In her will, Lewis identified herself as a “Spinster and Sculptor.” She asked for a dark walnut coffin, and that a notice of her death be printed in the Tablet, a British Roman Catholic publication. The resulting announcement — a curt sentence fragment — made no mention of her myriad accomplishments, and did not reach those who sought her across the sea. Until, over a century later, it found Richardson.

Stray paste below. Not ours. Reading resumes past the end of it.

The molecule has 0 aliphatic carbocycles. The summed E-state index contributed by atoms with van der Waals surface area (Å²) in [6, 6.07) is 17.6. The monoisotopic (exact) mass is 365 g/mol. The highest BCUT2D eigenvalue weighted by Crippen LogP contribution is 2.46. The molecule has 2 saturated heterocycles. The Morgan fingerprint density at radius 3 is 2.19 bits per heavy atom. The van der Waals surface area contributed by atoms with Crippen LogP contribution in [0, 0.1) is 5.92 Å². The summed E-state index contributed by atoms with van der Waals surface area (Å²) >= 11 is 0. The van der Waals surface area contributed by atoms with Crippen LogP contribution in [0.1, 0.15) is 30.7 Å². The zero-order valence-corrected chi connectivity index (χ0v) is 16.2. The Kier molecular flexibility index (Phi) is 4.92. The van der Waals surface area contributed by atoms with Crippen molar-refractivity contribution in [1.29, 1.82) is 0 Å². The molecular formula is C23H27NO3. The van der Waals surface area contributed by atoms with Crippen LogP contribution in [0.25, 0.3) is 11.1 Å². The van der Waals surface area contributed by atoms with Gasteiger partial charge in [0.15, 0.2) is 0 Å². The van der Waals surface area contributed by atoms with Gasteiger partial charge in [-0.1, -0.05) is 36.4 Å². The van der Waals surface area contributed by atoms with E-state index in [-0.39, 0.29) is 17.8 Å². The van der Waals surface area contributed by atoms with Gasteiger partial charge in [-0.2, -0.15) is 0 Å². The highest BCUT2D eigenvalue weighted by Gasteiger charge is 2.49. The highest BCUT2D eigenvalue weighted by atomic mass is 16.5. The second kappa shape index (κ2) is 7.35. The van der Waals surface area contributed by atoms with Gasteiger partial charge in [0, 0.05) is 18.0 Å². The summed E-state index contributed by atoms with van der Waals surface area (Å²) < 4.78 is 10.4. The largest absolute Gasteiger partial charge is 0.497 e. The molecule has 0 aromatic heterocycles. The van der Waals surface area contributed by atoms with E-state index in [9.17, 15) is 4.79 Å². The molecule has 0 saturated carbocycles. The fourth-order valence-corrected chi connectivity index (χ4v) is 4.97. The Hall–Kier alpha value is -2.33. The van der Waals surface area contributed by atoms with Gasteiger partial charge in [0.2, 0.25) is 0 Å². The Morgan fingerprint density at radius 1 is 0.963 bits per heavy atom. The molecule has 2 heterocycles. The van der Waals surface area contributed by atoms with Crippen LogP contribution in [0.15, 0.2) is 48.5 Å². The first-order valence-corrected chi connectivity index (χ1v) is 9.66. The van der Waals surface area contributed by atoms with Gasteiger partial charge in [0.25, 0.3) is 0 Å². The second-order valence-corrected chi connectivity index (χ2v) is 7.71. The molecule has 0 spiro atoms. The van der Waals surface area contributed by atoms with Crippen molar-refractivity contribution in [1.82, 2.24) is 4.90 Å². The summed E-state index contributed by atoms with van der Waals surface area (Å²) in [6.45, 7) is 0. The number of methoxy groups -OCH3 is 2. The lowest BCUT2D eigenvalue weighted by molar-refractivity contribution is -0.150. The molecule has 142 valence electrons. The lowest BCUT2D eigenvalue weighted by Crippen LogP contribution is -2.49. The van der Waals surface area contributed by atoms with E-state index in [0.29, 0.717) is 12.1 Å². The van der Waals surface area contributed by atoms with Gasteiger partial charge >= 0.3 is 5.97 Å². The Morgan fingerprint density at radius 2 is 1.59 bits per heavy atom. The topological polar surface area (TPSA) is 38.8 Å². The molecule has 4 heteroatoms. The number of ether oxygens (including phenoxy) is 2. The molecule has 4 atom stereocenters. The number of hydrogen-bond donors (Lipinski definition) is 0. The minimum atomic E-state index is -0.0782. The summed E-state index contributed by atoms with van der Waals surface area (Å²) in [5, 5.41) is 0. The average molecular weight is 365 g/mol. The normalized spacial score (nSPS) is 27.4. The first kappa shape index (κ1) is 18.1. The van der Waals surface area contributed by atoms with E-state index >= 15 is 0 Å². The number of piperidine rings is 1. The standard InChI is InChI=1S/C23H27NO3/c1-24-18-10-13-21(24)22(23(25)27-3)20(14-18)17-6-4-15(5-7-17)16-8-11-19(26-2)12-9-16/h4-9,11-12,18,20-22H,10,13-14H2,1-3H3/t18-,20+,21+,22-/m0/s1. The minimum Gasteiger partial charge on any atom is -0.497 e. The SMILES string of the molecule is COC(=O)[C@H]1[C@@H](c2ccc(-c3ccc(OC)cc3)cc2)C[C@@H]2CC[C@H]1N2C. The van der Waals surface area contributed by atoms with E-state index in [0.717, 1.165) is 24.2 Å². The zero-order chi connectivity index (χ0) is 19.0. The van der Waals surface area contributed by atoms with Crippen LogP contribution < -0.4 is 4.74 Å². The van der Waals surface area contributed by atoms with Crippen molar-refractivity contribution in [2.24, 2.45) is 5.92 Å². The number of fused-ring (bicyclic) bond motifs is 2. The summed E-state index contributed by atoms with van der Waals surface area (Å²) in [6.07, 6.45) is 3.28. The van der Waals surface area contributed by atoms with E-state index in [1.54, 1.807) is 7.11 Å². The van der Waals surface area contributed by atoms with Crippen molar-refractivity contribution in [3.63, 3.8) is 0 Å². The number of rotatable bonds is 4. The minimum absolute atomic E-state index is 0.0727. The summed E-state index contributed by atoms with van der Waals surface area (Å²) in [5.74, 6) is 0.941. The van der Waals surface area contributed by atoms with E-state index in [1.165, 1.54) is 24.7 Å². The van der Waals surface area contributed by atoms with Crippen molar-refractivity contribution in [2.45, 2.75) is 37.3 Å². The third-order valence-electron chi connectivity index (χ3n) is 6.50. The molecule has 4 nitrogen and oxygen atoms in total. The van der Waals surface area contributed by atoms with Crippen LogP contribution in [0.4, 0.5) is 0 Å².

Richardson sees her research as part and parcel with the efforts of other black women scholars: after all, she noted, Alice Walker found Zora Neale Hurston’s grave, “out in the long grass.” “So I’ve become a cemetery sleuth,” she told me.
Until recently, the grave was unmarked: a slab of stone flush with the earth, overgrown with moss, one among many in the stone forest of St. Mary’s. Last year, however, the town where Lewis was born chose to reclaim its native daughter.